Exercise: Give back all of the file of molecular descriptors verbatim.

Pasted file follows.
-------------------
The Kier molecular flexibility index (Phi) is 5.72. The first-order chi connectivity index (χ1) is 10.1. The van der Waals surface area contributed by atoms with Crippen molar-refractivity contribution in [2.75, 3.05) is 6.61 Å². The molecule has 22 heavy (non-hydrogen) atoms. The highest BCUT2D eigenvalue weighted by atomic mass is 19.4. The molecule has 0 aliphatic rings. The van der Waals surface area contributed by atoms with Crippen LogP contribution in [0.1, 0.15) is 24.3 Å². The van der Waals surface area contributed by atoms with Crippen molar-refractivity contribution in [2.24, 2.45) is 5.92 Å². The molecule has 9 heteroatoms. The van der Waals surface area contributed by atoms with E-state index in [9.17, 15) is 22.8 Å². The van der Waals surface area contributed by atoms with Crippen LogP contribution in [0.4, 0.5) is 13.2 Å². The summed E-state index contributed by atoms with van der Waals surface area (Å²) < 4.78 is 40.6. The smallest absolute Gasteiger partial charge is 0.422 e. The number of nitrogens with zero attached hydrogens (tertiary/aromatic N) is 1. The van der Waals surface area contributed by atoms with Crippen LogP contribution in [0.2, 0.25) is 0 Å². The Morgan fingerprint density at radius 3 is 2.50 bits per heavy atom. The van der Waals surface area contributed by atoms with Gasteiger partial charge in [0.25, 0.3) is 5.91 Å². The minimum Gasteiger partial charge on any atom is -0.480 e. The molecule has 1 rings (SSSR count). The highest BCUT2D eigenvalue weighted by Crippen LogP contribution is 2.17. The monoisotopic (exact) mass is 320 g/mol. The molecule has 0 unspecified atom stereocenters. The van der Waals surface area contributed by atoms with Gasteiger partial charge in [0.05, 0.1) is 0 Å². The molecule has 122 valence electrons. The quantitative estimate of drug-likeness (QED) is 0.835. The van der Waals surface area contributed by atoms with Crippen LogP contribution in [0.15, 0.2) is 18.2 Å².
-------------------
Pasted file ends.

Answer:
The Kier molecular flexibility index (Phi) is 5.72. The first-order chi connectivity index (χ1) is 10.1. The van der Waals surface area contributed by atoms with Crippen molar-refractivity contribution in [2.75, 3.05) is 6.61 Å². The molecule has 22 heavy (non-hydrogen) atoms. The highest BCUT2D eigenvalue weighted by atomic mass is 19.4. The molecule has 0 aliphatic rings. The van der Waals surface area contributed by atoms with Crippen LogP contribution in [0.1, 0.15) is 24.3 Å². The van der Waals surface area contributed by atoms with Crippen molar-refractivity contribution in [2.24, 2.45) is 5.92 Å². The molecule has 9 heteroatoms. The van der Waals surface area contributed by atoms with E-state index in [9.17, 15) is 22.8 Å². The van der Waals surface area contributed by atoms with Crippen LogP contribution in [0.4, 0.5) is 13.2 Å². The summed E-state index contributed by atoms with van der Waals surface area (Å²) < 4.78 is 40.6. The smallest absolute Gasteiger partial charge is 0.422 e. The number of nitrogens with zero attached hydrogens (tertiary/aromatic N) is 1. The van der Waals surface area contributed by atoms with Crippen LogP contribution in [0.2, 0.25) is 0 Å². The Morgan fingerprint density at radius 3 is 2.50 bits per heavy atom. The van der Waals surface area contributed by atoms with Gasteiger partial charge in [0.25, 0.3) is 5.91 Å². The minimum Gasteiger partial charge on any atom is -0.480 e. The molecule has 1 rings (SSSR count). The highest BCUT2D eigenvalue weighted by Crippen LogP contribution is 2.17. The monoisotopic (exact) mass is 320 g/mol. The molecule has 0 unspecified atom stereocenters. The van der Waals surface area contributed by atoms with Gasteiger partial charge in [0.05, 0.1) is 0 Å². The molecule has 122 valence electrons. The quantitative estimate of drug-likeness (QED) is 0.835. The van der Waals surface area contributed by atoms with Crippen LogP contribution in [0.15, 0.2) is 18.2 Å².